A study from the medical journal Clinical Anatomy concluded that the clitoris plays an important role in reproduction. The female orgasm, to which the organ contributes, activates in the brain a series of repercussions that alter the reproductive system. These are improved vaginal blood flow, increased lubrication, oxygen and temperature, as well as changing cervical positioning, increasing sperm motility. Psychologist Roy Levin, author of the study, told The Guardian that "the so-repeated mantra that the clitoris' sole function is to induce sexual pleasure is outdated. The (new) concept changes a great sexual belief, and the physiological evidence is obvious ".
This statement may seem quite controversial, as the existence of the clitoris raises questions about its contribution to the primary function of the reproductive system: procreation. If we go back to the 1970s, female orgasms were considered important for egg fertilization, thanks to the suction effect of muscle contractions, ensuring that sperm went in the right direction without distracting any air bubbles. This was discredited at the end of the last century, and the debate was promised to scientific contempt: it was a "zombie hypothesis," Levin added; "I was not alive but refused to die."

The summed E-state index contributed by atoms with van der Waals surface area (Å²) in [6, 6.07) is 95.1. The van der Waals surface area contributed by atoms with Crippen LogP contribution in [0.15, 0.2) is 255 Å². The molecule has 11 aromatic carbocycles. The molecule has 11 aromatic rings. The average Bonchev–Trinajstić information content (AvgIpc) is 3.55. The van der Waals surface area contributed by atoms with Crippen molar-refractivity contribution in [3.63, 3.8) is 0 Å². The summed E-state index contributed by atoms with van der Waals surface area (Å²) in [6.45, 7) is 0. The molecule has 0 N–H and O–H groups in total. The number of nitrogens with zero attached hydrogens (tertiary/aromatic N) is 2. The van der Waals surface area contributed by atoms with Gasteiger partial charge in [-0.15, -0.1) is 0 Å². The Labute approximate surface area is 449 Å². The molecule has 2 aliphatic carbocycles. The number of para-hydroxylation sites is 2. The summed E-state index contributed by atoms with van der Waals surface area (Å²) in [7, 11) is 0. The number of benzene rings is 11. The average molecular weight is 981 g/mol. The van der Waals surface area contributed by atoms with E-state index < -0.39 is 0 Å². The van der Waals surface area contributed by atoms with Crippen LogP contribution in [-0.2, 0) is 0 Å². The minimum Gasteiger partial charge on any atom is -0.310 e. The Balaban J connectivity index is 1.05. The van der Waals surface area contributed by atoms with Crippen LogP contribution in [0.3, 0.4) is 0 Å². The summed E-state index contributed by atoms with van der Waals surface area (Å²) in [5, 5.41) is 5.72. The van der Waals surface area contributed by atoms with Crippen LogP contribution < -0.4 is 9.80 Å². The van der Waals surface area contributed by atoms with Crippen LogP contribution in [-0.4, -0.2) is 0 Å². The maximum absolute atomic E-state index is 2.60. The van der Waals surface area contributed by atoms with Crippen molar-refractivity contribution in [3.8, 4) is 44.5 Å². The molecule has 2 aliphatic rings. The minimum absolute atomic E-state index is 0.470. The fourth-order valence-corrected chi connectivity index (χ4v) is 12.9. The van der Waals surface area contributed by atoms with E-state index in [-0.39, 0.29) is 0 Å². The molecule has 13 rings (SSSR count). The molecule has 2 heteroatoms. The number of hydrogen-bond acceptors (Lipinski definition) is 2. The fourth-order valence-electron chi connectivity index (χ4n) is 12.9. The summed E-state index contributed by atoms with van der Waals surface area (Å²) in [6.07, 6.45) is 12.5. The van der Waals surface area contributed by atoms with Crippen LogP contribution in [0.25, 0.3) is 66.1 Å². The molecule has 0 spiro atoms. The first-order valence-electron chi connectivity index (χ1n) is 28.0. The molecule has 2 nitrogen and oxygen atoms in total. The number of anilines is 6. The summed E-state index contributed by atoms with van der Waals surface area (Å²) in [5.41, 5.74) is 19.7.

The flip side of the coin is that when we try to characterize sexual pleasure in women as a means of helping fertility, we are turning any kind of pleasure into a mere way of serving the species. There are also those who argue that the same happens when trying to mirror this idea in the male reproductive path (having orgasms, producing sperm, producing a child). Having said that, exploring female sexuality may mean seeing it as its own element, considering the possibility that the pleasure brought by the clitoris exists only because yes and not only associated with reproduction.
(tagsToTranslate) clitoris (t) sexuality (t) sex (t) anatomy (t) women (t) reproduction